Flood risk

Flood Risk Management Plans

Strategic flood risk assessment

The National Planning Policy Framework and associated National Planning Practice Guidance set out national planning guidance for development in relation to flood risk. A risk based approach is taken and categorises land uses into different vulnerabilities, which are appropriate to different flood zones.

The purpose of the Level 1 SFRA was to collate and analyse the most up to date readily available flood risk information for all sources of flooding, and provide an overview of flood risk issues across the study area. The borough wide mapping deliverables for Wandsworth Borough are presented in the Level 1 SFRA Appendix A Figures 5.1 – 5.9.

Level 1 SFRA

This provides guidance on:

  • The application of the Sequential Test when allocating future development sites to inform their Local Plans, as well as by developers promoting development on windfall sites.
  • Managing and mitigating flood risk, the application of sustainable drainage systems (SuDS), and the preparation of site specific Flood Risk Assessments (FRAs).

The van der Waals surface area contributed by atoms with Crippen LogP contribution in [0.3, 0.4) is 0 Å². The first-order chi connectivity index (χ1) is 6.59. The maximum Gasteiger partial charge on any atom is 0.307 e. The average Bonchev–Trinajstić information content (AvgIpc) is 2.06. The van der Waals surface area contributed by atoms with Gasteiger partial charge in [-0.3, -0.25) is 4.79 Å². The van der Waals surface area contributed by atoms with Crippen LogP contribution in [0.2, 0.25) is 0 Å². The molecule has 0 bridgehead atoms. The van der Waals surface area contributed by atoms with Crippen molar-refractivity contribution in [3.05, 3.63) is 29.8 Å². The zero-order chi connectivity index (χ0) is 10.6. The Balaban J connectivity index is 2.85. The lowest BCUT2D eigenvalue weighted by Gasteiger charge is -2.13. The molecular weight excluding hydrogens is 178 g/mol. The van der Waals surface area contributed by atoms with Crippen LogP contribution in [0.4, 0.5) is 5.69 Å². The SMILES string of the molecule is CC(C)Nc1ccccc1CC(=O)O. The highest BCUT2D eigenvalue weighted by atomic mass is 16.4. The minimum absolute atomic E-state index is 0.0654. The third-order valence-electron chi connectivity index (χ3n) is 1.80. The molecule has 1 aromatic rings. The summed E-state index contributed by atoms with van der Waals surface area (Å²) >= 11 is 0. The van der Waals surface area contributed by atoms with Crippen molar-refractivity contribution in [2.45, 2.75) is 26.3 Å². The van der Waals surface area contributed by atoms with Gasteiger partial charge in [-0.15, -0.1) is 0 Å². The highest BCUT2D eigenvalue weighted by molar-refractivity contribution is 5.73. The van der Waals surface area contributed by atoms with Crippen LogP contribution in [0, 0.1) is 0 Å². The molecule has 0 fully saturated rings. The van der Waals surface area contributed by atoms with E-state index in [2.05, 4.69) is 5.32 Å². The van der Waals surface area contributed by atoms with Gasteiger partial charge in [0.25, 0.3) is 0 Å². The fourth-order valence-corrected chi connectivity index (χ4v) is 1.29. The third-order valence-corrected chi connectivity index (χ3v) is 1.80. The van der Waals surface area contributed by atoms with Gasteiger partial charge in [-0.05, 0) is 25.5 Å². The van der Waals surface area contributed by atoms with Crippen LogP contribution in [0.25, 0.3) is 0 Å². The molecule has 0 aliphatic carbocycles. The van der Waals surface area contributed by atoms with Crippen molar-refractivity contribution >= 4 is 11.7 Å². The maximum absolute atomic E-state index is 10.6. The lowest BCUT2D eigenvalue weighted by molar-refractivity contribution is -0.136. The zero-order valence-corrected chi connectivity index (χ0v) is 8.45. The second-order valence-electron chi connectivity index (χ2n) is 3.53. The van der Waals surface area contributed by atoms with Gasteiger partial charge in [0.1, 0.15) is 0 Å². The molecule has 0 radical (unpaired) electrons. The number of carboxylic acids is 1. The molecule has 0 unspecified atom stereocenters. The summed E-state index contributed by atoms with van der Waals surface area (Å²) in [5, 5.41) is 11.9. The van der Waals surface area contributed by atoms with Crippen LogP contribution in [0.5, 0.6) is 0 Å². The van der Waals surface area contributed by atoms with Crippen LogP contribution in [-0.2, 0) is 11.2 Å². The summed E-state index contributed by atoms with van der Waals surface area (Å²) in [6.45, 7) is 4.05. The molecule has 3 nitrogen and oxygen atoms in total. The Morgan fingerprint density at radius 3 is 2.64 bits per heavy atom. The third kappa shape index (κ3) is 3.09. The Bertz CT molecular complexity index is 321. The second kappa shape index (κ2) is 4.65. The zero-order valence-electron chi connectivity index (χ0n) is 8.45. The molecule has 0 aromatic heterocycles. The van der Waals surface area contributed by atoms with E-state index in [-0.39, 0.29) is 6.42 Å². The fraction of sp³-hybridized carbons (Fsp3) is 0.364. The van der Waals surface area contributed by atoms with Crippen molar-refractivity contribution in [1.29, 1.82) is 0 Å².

• Potential flood risk management objectives and policy considerations which may be developed and adopted as formal policies within developing Local Plans.

Level 2 SFRA

Using the strategic flood risk information presented within the Level 1 SFRA, Wandsworth Council undertook the Sequential Test to document the process whereby future development is steered towards areas of lowest flood risk. Where it was not possible to accommodate potential development sites outside those areas identified to be at risk of flooding, the Exception Test may be required, as set out in Table1-1. This Level 2 SFRA Report provides information to support the application of the Exception Test for future development sites. All sites assessed in this Level 2 SFRA have been allocated in the Council’s Local Plan - Site Specific Allocations Document (adopted March 2016).